WASHINGTON If the U.S. government catches a supply of counterfeit prescription drugs, current law does not allow them to be destroyed, but instead returned to the counterfeiters.
That makes no sense to Rep. Jim Matheson, D-Utah, and other lawmakers who have introduced a bill to not only destroy the fake prescription drugs, but also establish a better system to track the real ones.
The Safeguarding America's Pharmaceuticals Act would create government regulations for pharmaceutical companies to record every stage of a pharmaceutical shipment and track the drugs from the manufacturer to the doctor's office or pharmacy.
"UPS and FedEx do this now. This is not new technology," Matheson said. "We are talking about people's lives here."
Matheson said the issue of fake pills ending up in patients' medicine cabinets is a "growing problem" and could get worse without government regulation.
"The victims are often people who need real, quality drugs the most cancer patients, AIDS patients and people being treated for heart disease," Matheson said in a statement.
"Even though bogus drugs account for a small fraction of the 3 billion prescriptions filled in this country each year, it's time to fill the gaps in our regulatory system before the situation gets worse."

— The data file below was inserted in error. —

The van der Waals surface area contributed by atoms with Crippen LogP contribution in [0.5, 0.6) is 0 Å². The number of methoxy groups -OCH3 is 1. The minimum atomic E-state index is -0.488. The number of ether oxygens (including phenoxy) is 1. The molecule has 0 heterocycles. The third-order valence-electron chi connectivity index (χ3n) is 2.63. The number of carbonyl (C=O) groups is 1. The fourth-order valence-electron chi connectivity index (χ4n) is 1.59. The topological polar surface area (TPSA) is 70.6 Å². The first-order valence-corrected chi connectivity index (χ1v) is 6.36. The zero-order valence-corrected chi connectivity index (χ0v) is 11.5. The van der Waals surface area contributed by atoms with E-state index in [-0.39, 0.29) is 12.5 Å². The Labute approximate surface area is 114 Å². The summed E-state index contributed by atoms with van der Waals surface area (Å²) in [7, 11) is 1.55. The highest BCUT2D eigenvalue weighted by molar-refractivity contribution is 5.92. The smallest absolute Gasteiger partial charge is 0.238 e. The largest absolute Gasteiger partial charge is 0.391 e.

Matheson said the counterfeiters have grown so sophisticated that fake drugs can look virtually identical to the real thing, down to the imprint on an individual pill.
"People need to know that when they take a prescribed pill it is real, undiluted and not laced with phony ingredients," Matheson said. "By implementing these steps now, we can go a long way towards safeguarding the medicine people need to get well and stay healthy."
Matheson's office pointed out that the Center for Medicine in the Public Interest predicts that the worldwide market for counterfeit drugs will grow to $75 billion annually by the year 2010.
Matheson said some experts say it is more lucrative to sell a counterfeit drug than a narcotic. He said states already are working on ways to prevent fake drugs from getting into people's hands, but now one federal standard to address the problem is appropriate.
Matheson said the bill is not specifically saying whether companies should use barcodes or other tracking systems, just that something needs to be used because the rules on tracking drugs have not been updated in 20 years.Matheson is a member of the House Energy and Commerce Committee Health Subcommittee, which will have a hearing on the bill Thursday.